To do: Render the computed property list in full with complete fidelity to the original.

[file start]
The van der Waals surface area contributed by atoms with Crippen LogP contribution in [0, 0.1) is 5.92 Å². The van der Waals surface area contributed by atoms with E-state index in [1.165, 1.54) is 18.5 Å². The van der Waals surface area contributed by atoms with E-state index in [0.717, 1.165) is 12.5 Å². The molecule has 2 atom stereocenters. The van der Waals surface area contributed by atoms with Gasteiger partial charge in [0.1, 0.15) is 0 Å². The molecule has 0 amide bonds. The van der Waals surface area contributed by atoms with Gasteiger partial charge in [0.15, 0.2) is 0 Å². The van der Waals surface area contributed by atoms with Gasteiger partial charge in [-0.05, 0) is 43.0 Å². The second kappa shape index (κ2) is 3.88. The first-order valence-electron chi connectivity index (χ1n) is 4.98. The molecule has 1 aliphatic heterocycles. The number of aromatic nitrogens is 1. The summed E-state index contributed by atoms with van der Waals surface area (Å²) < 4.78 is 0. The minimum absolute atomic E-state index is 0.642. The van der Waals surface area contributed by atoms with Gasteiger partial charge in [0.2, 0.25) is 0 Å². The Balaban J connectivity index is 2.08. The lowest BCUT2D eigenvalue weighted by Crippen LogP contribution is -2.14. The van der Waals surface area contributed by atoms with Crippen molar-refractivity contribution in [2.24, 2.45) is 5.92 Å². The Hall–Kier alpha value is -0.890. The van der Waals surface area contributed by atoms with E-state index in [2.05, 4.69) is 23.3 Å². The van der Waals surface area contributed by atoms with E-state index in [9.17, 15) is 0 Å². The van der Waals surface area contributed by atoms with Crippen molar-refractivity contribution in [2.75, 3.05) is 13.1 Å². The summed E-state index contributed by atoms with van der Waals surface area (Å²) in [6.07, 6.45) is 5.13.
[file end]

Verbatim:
The van der Waals surface area contributed by atoms with Crippen LogP contribution in [0, 0.1) is 5.92 Å². The van der Waals surface area contributed by atoms with E-state index in [1.165, 1.54) is 18.5 Å². The van der Waals surface area contributed by atoms with E-state index in [0.717, 1.165) is 12.5 Å². The molecule has 2 atom stereocenters. The van der Waals surface area contributed by atoms with Gasteiger partial charge in [0.1, 0.15) is 0 Å². The molecule has 0 amide bonds. The van der Waals surface area contributed by atoms with Gasteiger partial charge in [0.15, 0.2) is 0 Å². The van der Waals surface area contributed by atoms with Gasteiger partial charge in [-0.05, 0) is 43.0 Å². The second kappa shape index (κ2) is 3.88. The first-order valence-electron chi connectivity index (χ1n) is 4.98. The molecule has 1 aliphatic heterocycles. The number of aromatic nitrogens is 1. The summed E-state index contributed by atoms with van der Waals surface area (Å²) < 4.78 is 0. The minimum absolute atomic E-state index is 0.642. The van der Waals surface area contributed by atoms with Gasteiger partial charge in [0.2, 0.25) is 0 Å². The Balaban J connectivity index is 2.08. The lowest BCUT2D eigenvalue weighted by Crippen LogP contribution is -2.14. The van der Waals surface area contributed by atoms with Crippen molar-refractivity contribution in [2.24, 2.45) is 5.92 Å². The Hall–Kier alpha value is -0.890. The van der Waals surface area contributed by atoms with E-state index in [2.05, 4.69) is 23.3 Å². The van der Waals surface area contributed by atoms with E-state index in [9.17, 15) is 0 Å². The van der Waals surface area contributed by atoms with Crippen molar-refractivity contribution in [2.75, 3.05) is 13.1 Å². The summed E-state index contributed by atoms with van der Waals surface area (Å²) in [6.07, 6.45) is 5.13.